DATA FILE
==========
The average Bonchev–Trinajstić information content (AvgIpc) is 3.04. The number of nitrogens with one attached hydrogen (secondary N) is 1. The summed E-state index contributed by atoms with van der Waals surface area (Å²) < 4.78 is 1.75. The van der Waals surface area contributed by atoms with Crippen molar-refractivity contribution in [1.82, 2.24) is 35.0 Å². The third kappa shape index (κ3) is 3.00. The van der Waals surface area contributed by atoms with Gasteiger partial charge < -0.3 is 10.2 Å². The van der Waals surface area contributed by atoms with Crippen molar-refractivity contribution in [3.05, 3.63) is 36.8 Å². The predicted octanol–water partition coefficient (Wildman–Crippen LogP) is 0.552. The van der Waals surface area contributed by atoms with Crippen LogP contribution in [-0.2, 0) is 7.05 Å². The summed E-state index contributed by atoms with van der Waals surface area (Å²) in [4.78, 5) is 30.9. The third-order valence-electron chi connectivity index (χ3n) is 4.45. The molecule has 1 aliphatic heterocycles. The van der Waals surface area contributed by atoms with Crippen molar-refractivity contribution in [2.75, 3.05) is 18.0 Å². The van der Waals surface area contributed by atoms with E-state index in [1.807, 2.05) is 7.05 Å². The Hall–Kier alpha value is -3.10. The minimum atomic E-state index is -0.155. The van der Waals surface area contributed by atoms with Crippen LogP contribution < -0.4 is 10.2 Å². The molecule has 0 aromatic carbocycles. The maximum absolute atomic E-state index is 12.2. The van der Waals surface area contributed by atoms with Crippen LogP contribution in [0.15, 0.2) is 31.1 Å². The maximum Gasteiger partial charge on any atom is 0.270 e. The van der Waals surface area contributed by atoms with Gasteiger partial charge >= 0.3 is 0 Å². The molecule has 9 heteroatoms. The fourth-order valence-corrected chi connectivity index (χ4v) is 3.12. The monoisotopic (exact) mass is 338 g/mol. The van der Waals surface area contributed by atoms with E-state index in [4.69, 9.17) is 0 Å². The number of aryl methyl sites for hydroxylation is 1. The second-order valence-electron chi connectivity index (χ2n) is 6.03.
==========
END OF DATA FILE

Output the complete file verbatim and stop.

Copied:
The average Bonchev–Trinajstić information content (AvgIpc) is 3.04. The number of nitrogens with one attached hydrogen (secondary N) is 1. The summed E-state index contributed by atoms with van der Waals surface area (Å²) < 4.78 is 1.75. The van der Waals surface area contributed by atoms with Crippen molar-refractivity contribution in [1.82, 2.24) is 35.0 Å². The third kappa shape index (κ3) is 3.00. The van der Waals surface area contributed by atoms with Gasteiger partial charge < -0.3 is 10.2 Å². The van der Waals surface area contributed by atoms with Crippen molar-refractivity contribution in [3.05, 3.63) is 36.8 Å². The predicted octanol–water partition coefficient (Wildman–Crippen LogP) is 0.552. The van der Waals surface area contributed by atoms with Crippen LogP contribution in [-0.2, 0) is 7.05 Å². The summed E-state index contributed by atoms with van der Waals surface area (Å²) in [4.78, 5) is 30.9. The third-order valence-electron chi connectivity index (χ3n) is 4.45. The molecule has 1 aliphatic heterocycles. The van der Waals surface area contributed by atoms with Crippen molar-refractivity contribution in [2.75, 3.05) is 18.0 Å². The van der Waals surface area contributed by atoms with E-state index in [1.807, 2.05) is 7.05 Å². The Hall–Kier alpha value is -3.10. The minimum atomic E-state index is -0.155. The van der Waals surface area contributed by atoms with Crippen LogP contribution < -0.4 is 10.2 Å². The molecule has 0 aromatic carbocycles. The maximum absolute atomic E-state index is 12.2. The van der Waals surface area contributed by atoms with Crippen LogP contribution in [0.15, 0.2) is 31.1 Å². The maximum Gasteiger partial charge on any atom is 0.270 e. The van der Waals surface area contributed by atoms with Gasteiger partial charge >= 0.3 is 0 Å². The molecule has 9 heteroatoms. The fourth-order valence-corrected chi connectivity index (χ4v) is 3.12. The monoisotopic (exact) mass is 338 g/mol. The van der Waals surface area contributed by atoms with E-state index in [4.69, 9.17) is 0 Å². The number of aryl methyl sites for hydroxylation is 1. The second-order valence-electron chi connectivity index (χ2n) is 6.03.